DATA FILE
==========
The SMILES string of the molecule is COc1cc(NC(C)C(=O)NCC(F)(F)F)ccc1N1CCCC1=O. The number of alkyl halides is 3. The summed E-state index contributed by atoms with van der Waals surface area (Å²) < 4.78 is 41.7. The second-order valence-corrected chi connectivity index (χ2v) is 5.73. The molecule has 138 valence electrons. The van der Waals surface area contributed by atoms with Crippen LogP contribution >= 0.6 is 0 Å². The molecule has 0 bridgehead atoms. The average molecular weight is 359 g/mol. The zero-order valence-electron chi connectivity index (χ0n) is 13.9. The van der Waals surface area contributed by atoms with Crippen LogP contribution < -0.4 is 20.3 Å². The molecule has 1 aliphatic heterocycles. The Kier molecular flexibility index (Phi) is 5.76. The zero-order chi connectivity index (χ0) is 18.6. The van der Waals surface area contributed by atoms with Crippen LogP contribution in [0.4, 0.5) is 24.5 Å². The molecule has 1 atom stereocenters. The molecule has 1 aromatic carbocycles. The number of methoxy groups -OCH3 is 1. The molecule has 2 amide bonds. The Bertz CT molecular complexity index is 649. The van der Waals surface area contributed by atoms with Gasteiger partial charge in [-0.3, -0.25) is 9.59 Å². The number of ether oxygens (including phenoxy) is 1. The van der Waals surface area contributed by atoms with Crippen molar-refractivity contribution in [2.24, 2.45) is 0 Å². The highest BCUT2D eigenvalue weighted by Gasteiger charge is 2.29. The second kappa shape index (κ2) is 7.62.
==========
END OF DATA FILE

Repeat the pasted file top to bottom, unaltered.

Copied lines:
The SMILES string of the molecule is COc1cc(NC(C)C(=O)NCC(F)(F)F)ccc1N1CCCC1=O. The number of alkyl halides is 3. The summed E-state index contributed by atoms with van der Waals surface area (Å²) < 4.78 is 41.7. The second-order valence-corrected chi connectivity index (χ2v) is 5.73. The molecule has 138 valence electrons. The van der Waals surface area contributed by atoms with Crippen LogP contribution >= 0.6 is 0 Å². The molecule has 0 bridgehead atoms. The average molecular weight is 359 g/mol. The zero-order valence-electron chi connectivity index (χ0n) is 13.9. The van der Waals surface area contributed by atoms with Crippen LogP contribution < -0.4 is 20.3 Å². The molecule has 1 aliphatic heterocycles. The Kier molecular flexibility index (Phi) is 5.76. The zero-order chi connectivity index (χ0) is 18.6. The van der Waals surface area contributed by atoms with Crippen LogP contribution in [0.4, 0.5) is 24.5 Å². The molecule has 1 atom stereocenters. The molecule has 1 aromatic carbocycles. The number of methoxy groups -OCH3 is 1. The molecule has 2 amide bonds. The Bertz CT molecular complexity index is 649. The van der Waals surface area contributed by atoms with Gasteiger partial charge in [-0.3, -0.25) is 9.59 Å². The number of ether oxygens (including phenoxy) is 1. The van der Waals surface area contributed by atoms with Crippen molar-refractivity contribution in [2.24, 2.45) is 0 Å². The highest BCUT2D eigenvalue weighted by Gasteiger charge is 2.29. The second kappa shape index (κ2) is 7.62.